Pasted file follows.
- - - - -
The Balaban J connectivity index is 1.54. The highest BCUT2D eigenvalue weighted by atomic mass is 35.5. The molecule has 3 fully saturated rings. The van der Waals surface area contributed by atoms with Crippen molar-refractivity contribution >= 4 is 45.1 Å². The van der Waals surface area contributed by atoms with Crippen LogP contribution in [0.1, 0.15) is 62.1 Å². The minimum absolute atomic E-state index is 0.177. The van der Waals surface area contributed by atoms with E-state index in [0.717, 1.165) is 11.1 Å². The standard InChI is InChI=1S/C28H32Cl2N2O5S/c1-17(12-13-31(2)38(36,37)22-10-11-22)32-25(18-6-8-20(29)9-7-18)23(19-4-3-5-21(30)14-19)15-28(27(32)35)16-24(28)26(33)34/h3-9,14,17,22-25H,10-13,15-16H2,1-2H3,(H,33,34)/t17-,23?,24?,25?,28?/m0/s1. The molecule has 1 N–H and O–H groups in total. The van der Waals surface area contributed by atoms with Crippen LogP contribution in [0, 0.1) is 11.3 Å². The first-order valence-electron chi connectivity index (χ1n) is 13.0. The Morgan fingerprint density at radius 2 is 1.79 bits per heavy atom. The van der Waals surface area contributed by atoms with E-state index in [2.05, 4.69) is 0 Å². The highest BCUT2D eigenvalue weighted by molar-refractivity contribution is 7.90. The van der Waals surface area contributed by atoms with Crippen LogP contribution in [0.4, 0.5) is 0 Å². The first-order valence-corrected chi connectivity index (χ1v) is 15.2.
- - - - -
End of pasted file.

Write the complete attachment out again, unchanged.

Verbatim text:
The Balaban J connectivity index is 1.54. The highest BCUT2D eigenvalue weighted by atomic mass is 35.5. The molecule has 3 fully saturated rings. The van der Waals surface area contributed by atoms with Crippen molar-refractivity contribution >= 4 is 45.1 Å². The van der Waals surface area contributed by atoms with Crippen LogP contribution in [0.1, 0.15) is 62.1 Å². The minimum absolute atomic E-state index is 0.177. The van der Waals surface area contributed by atoms with E-state index in [0.717, 1.165) is 11.1 Å². The standard InChI is InChI=1S/C28H32Cl2N2O5S/c1-17(12-13-31(2)38(36,37)22-10-11-22)32-25(18-6-8-20(29)9-7-18)23(19-4-3-5-21(30)14-19)15-28(27(32)35)16-24(28)26(33)34/h3-9,14,17,22-25H,10-13,15-16H2,1-2H3,(H,33,34)/t17-,23?,24?,25?,28?/m0/s1. The molecule has 1 N–H and O–H groups in total. The van der Waals surface area contributed by atoms with Crippen LogP contribution in [0, 0.1) is 11.3 Å². The first-order valence-electron chi connectivity index (χ1n) is 13.0. The Morgan fingerprint density at radius 2 is 1.79 bits per heavy atom. The van der Waals surface area contributed by atoms with E-state index in [2.05, 4.69) is 0 Å². The highest BCUT2D eigenvalue weighted by molar-refractivity contribution is 7.90. The van der Waals surface area contributed by atoms with Crippen LogP contribution in [0.4, 0.5) is 0 Å². The first-order valence-corrected chi connectivity index (χ1v) is 15.2.